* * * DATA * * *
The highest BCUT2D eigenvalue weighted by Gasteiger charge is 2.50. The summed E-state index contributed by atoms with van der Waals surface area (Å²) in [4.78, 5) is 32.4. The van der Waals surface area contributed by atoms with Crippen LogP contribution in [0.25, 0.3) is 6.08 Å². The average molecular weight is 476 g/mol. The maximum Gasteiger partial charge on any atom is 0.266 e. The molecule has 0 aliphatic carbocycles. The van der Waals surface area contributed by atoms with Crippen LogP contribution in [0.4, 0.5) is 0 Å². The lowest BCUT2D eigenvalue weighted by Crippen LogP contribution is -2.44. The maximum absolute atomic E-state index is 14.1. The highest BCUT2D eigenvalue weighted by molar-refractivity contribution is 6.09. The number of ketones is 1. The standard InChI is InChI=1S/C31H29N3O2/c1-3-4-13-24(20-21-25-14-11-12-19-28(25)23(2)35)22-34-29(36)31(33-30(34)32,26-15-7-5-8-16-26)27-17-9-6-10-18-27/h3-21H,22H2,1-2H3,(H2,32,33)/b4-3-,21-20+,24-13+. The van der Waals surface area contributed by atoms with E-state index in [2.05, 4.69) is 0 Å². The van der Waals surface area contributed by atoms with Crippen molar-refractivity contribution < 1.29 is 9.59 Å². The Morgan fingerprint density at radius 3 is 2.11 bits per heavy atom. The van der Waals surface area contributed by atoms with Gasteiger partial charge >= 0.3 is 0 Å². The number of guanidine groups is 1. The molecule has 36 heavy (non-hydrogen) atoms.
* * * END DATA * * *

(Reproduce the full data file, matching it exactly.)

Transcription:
The highest BCUT2D eigenvalue weighted by Gasteiger charge is 2.50. The summed E-state index contributed by atoms with van der Waals surface area (Å²) in [4.78, 5) is 32.4. The van der Waals surface area contributed by atoms with Crippen LogP contribution in [0.25, 0.3) is 6.08 Å². The average molecular weight is 476 g/mol. The maximum Gasteiger partial charge on any atom is 0.266 e. The molecule has 0 aliphatic carbocycles. The van der Waals surface area contributed by atoms with Crippen LogP contribution in [0.4, 0.5) is 0 Å². The lowest BCUT2D eigenvalue weighted by Crippen LogP contribution is -2.44. The maximum absolute atomic E-state index is 14.1. The highest BCUT2D eigenvalue weighted by molar-refractivity contribution is 6.09. The number of ketones is 1. The standard InChI is InChI=1S/C31H29N3O2/c1-3-4-13-24(20-21-25-14-11-12-19-28(25)23(2)35)22-34-29(36)31(33-30(34)32,26-15-7-5-8-16-26)27-17-9-6-10-18-27/h3-21H,22H2,1-2H3,(H2,32,33)/b4-3-,21-20+,24-13+. The van der Waals surface area contributed by atoms with E-state index in [2.05, 4.69) is 0 Å². The van der Waals surface area contributed by atoms with Crippen molar-refractivity contribution < 1.29 is 9.59 Å². The Morgan fingerprint density at radius 3 is 2.11 bits per heavy atom. The van der Waals surface area contributed by atoms with Gasteiger partial charge >= 0.3 is 0 Å². The number of guanidine groups is 1. The molecule has 36 heavy (non-hydrogen) atoms.